Children’s book creators in Utah present a united front against book ban

A group of more than 40 children’s book authors and illustrators in Utah signed an open letter — ahead of Banned Books Week (September 18-24) — to condemn recent efforts to ban or suppress books in Utah schools and libraries.

The letter — published Sunday as an editorial in The Salt Lake Tribune — comes amid simmering controversies across the country over school censorship. In August, the Alpine School District, the largest school district in Utah, pulled 52 books from library shelves, with another 32 for later review.

The letter—by Shannon Hill, known for her bestselling children’s books “Princess in Black,” the “Princess Academy” series for young adults, and the adult comedy novel “Austenland”—begins: “As Utah authors and illustrators of books for young readers, we condemn efforts to suppress books in Schools and libraries belonging to our state, denigrate and ban them.”

The letter continues, “These attempts largely target books he has written, LGBT people, black people, indigenous people, and people of color. Historically, these groups have been underrepresented in books.”

Hill said, in an interview, that she wrote the letter because she was concerned about “the mood of the country” and that “the vitriol and hate are dreadful to see as a father and as a writer,” especially after the great strides the publishing industry has made in the past 10 years in terms of diversity, by helping organizations Such as We Need Diverse Books and others.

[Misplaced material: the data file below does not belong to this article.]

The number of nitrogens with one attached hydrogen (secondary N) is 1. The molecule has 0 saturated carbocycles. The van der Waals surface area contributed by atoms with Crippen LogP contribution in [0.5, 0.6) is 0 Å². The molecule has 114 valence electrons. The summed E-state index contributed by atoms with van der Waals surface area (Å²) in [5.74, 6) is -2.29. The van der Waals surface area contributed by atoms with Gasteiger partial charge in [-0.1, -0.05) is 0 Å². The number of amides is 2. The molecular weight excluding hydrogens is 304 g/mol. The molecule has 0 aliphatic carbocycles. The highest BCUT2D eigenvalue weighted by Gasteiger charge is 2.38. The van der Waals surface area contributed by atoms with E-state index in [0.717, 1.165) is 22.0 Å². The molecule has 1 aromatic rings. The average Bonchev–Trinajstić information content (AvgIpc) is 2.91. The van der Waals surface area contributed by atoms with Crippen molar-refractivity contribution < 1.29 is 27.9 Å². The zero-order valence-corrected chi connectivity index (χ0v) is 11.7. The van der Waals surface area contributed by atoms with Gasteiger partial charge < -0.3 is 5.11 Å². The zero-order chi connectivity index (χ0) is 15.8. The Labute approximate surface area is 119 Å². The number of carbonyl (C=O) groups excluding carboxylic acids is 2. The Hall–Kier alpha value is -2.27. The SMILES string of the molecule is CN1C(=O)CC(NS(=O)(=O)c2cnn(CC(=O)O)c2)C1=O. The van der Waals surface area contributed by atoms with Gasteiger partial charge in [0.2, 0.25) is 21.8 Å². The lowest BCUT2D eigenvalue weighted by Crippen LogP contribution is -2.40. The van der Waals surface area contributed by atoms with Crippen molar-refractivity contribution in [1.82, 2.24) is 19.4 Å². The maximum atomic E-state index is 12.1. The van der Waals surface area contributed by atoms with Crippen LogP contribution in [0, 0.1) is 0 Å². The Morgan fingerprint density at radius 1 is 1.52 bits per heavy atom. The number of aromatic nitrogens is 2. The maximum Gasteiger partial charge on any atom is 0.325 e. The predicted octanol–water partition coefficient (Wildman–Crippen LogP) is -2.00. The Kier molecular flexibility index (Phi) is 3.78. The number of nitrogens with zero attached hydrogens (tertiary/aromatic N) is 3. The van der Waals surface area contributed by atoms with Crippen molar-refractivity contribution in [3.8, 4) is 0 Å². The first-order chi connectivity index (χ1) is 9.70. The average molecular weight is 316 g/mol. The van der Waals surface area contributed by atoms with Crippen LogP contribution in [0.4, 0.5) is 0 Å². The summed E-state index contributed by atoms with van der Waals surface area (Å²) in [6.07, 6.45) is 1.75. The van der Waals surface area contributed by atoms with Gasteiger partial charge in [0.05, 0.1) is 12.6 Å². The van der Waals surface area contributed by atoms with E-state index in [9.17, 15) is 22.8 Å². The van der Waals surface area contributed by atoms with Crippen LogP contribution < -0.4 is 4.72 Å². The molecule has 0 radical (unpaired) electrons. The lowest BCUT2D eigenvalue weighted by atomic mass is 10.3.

“When I got into children’s books, 80% of the characters were white and male,” Hill said. 80% of the population is not white and male. We had a problem with acting.”

That’s the crux of the issue: people’s discomfort with seeing others represented, Hill said.

“Suddenly people who have grown up are used to books that are about white people, and straight people are seeing something else: more representation of what is already there. It makes a lot of people dread,” Hill said.

Actual book bans are more difficult than one might suppose from the number of times this phenomenon appears in the news. Earlier in the year, Salt Lake County librarians noted that Utah doesn’t see many banned books, but even then, the topics that have been consistently targeted remain the same: racial diversity, LGBTQ+ representation, and coming of age.

One of the side effects of the spread of wildfire-like censorship, Hill said, is that many children who have finally seen themselves have been validated in books as human beings and as those deserving of stories “are the targets.

“What stories and books do is validate and teach empathy, they don’t turn people on to other things,” Hill says. When children read about themselves, they feel validated. It makes them feel they have a right to exist.”

In the letter, Hill also points out the tragic statistic that in 2020 suicide is the leading cause of death for young adults aged 10-17 and 18-24 in Utah. Being able to show someone that they are important through literature is lifesaving. Last year, a 10-year-old girl in the Davis School District committed suicide, and her mother said she was bullied for being black and autistic.

Another author who signed the letter is Ally Condie, who wrote the dystopian series “Identical”—which has faced threats of ban or censorship in the past.

To children, Conde said, reading a book is like walking a mile in someone else’s shoes. “As authors, it doesn’t make sense to us that you want to get rid of that shared experience [chance] To learn more about each other as human beings.”